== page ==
The GSA interacts extensively with third-party real estate developers, construction companies, and maintenance service providers through the PBS. This work involves negotiating leases and contracts, overseeing construction projects, and coordinating maintenance and repair tasks. The GSA also works closely with federal agencies to meet their office space needs so that they can carry out their work effectively.

Technology and innovation

The General Services Administration plays a crucial role in augmenting the technological capabilities of the U.S. government by partnering with technology companies. The GSA's procurement process allows government agencies to access innovative third-party solutions such as cloud computing services, cybersecurity solutions, and other cutting-edge technologies that enhance their operations. The GSA’s Technology Transformation Services (TTS) is a key player in this area, aiming to build and buy technology that allows federal agencies to serve the public better.

TTS works with government agencies to identify areas that leverage information technology to enhance performance and develop bespoke solutions catering to their needs. TTS also provides training and support to government employees to ensure they are well-equipped to handle the new technologies. The GSA's partnerships with third-party technology companies and the efforts of the TTS are instrumental in enabling the U.S. government to leverage the power of technology to serve the public better and improve government operations' efficiency.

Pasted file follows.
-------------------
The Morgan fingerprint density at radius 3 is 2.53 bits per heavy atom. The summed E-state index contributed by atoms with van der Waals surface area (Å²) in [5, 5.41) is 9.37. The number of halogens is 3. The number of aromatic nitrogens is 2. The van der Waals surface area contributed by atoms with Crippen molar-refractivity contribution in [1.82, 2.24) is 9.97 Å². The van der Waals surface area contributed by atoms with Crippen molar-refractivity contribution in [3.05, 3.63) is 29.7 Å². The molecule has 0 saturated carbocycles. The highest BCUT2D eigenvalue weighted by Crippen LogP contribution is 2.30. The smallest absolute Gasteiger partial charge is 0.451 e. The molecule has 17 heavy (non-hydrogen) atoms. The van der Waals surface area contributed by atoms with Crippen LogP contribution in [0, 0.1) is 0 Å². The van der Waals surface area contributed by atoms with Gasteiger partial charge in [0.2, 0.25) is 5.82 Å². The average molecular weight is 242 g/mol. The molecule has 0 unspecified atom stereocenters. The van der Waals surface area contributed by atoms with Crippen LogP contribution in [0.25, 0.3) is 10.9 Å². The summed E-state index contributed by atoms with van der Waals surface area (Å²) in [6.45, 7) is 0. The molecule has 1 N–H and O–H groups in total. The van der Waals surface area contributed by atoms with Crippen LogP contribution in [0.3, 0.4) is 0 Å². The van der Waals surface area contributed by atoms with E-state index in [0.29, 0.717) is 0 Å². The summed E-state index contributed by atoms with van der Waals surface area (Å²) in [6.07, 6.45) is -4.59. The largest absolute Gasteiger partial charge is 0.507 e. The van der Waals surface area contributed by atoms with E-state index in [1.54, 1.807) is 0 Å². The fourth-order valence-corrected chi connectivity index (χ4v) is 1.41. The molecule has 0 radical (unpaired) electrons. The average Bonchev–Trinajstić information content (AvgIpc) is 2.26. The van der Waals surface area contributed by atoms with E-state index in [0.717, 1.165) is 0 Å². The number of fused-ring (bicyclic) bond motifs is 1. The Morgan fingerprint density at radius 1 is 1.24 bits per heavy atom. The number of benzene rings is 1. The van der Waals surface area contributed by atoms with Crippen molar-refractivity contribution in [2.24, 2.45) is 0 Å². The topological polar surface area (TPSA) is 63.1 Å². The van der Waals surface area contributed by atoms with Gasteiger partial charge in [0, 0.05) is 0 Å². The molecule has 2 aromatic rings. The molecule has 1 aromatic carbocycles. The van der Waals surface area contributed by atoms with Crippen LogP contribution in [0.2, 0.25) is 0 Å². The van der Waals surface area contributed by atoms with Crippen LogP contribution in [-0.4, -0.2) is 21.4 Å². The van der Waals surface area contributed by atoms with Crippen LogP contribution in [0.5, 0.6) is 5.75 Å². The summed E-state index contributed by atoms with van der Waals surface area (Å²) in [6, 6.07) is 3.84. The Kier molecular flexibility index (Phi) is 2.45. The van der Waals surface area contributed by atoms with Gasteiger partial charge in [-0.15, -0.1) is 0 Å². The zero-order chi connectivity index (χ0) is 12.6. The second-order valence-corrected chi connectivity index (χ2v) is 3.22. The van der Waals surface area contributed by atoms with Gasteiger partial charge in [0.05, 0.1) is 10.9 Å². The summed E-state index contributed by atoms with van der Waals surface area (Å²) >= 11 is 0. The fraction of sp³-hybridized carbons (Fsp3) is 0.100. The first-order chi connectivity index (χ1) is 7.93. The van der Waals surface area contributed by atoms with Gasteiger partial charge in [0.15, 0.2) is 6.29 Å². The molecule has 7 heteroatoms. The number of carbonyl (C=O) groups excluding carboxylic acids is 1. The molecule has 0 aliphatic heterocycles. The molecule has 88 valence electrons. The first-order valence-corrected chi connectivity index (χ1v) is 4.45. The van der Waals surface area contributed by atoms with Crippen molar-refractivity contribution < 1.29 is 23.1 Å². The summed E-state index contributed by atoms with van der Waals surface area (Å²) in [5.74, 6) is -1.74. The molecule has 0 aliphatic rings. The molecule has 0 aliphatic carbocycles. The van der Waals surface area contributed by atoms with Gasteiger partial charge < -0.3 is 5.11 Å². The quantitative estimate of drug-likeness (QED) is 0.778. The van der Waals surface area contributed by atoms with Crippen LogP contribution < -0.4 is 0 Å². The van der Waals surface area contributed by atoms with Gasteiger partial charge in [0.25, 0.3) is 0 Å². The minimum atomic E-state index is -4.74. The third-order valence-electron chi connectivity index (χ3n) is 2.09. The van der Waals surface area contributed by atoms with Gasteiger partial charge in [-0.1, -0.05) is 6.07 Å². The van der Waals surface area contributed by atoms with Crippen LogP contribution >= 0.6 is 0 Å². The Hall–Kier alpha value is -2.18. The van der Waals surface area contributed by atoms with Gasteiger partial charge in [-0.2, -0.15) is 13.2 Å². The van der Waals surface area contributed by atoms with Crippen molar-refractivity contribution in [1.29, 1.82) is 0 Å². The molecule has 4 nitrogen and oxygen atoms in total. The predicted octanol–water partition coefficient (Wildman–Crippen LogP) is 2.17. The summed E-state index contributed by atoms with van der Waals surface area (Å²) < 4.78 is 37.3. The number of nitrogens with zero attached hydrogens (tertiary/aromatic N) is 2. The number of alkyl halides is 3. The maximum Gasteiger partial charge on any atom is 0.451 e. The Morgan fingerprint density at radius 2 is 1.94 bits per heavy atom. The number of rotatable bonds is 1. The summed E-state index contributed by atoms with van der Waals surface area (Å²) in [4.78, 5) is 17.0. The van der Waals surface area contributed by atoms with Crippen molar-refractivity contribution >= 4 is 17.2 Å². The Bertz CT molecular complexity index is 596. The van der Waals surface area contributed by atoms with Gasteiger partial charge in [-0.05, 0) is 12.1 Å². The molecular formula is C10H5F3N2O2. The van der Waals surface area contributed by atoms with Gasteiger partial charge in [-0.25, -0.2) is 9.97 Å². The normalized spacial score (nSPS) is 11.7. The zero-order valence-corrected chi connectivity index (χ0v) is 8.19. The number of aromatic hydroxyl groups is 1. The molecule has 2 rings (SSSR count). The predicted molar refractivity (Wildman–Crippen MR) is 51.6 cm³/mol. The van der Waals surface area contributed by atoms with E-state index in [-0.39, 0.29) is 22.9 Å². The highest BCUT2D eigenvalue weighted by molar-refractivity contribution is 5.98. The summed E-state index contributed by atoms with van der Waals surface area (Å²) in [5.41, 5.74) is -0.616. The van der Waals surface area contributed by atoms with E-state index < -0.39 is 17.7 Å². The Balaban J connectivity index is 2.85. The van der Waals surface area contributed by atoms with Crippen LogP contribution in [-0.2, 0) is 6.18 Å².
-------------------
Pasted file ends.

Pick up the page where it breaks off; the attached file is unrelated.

Small business engagement

The GSA ensures small businesses have equal opportunities to compete and win federal contracts. The GSA recognizes small businesses as an essential driver of economic growth and job creation, and therefore, it has taken several steps to support them in securing government contracts.

The GSA supports small businesses by setting aside specific contracts available to small businesses only. In addition, the GSA offers training and support to small businesses to help them navigate the complex federal procurement process. This support ranges from online training courses to one-on-one counseling sessions with procurement specialists, easing the process for small businesses to participate and succeed as suppliers in the federal procurement process.

Policy compliance and management

Third-party contractors working with the GSA must adhere to various federal policies and regulations encompassing security, data protection, environmental standards, and labor laws. The GSA provides extensive guidance and assistance to help contractors comply with these policies, and it regularly conducts audits and inspections to ensure that contractors maintain regulatory compliance at all times.

These policies and regulations are essential to the framework that governs the relationship between the GSA and its contractors, as compliance maintains that federal procurement is conducted legally, ethically, and in the public's best interest.